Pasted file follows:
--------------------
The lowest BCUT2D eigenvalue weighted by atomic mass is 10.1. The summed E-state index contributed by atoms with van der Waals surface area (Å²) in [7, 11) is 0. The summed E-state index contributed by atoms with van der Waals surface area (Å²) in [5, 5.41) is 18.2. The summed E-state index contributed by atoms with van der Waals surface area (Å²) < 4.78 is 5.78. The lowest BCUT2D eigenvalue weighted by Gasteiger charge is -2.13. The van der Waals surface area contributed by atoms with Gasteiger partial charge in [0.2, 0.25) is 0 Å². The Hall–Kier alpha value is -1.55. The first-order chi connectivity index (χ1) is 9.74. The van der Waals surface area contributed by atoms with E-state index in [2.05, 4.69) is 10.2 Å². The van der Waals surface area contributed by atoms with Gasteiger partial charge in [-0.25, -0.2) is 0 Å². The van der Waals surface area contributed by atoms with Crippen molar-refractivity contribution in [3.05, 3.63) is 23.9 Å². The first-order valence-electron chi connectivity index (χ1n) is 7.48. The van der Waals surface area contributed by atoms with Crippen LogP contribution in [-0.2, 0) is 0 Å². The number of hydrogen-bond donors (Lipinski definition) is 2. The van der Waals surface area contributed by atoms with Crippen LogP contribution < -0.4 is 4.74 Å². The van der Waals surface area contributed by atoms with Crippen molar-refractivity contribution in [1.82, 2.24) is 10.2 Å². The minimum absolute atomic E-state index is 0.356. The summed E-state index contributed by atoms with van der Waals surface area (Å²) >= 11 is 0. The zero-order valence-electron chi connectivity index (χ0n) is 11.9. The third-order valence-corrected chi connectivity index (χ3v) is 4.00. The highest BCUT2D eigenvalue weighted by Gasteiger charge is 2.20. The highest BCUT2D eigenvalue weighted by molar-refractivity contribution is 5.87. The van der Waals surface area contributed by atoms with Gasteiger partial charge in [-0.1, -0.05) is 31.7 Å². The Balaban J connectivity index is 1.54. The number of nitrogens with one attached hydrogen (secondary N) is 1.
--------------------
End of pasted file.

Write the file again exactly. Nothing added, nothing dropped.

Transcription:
The lowest BCUT2D eigenvalue weighted by atomic mass is 10.1. The summed E-state index contributed by atoms with van der Waals surface area (Å²) in [7, 11) is 0. The summed E-state index contributed by atoms with van der Waals surface area (Å²) in [5, 5.41) is 18.2. The summed E-state index contributed by atoms with van der Waals surface area (Å²) < 4.78 is 5.78. The lowest BCUT2D eigenvalue weighted by Gasteiger charge is -2.13. The van der Waals surface area contributed by atoms with Gasteiger partial charge in [0.2, 0.25) is 0 Å². The Hall–Kier alpha value is -1.55. The first-order chi connectivity index (χ1) is 9.74. The van der Waals surface area contributed by atoms with E-state index in [2.05, 4.69) is 10.2 Å². The van der Waals surface area contributed by atoms with Gasteiger partial charge in [-0.25, -0.2) is 0 Å². The van der Waals surface area contributed by atoms with Crippen molar-refractivity contribution in [3.05, 3.63) is 23.9 Å². The first-order valence-electron chi connectivity index (χ1n) is 7.48. The van der Waals surface area contributed by atoms with Crippen LogP contribution in [-0.2, 0) is 0 Å². The number of hydrogen-bond donors (Lipinski definition) is 2. The van der Waals surface area contributed by atoms with Crippen LogP contribution < -0.4 is 4.74 Å². The van der Waals surface area contributed by atoms with Crippen molar-refractivity contribution in [1.82, 2.24) is 10.2 Å². The minimum absolute atomic E-state index is 0.356. The summed E-state index contributed by atoms with van der Waals surface area (Å²) >= 11 is 0. The zero-order valence-electron chi connectivity index (χ0n) is 11.9. The third-order valence-corrected chi connectivity index (χ3v) is 4.00. The highest BCUT2D eigenvalue weighted by Gasteiger charge is 2.20. The highest BCUT2D eigenvalue weighted by molar-refractivity contribution is 5.87. The van der Waals surface area contributed by atoms with Gasteiger partial charge in [-0.1, -0.05) is 31.7 Å². The Balaban J connectivity index is 1.54. The number of nitrogens with one attached hydrogen (secondary N) is 1.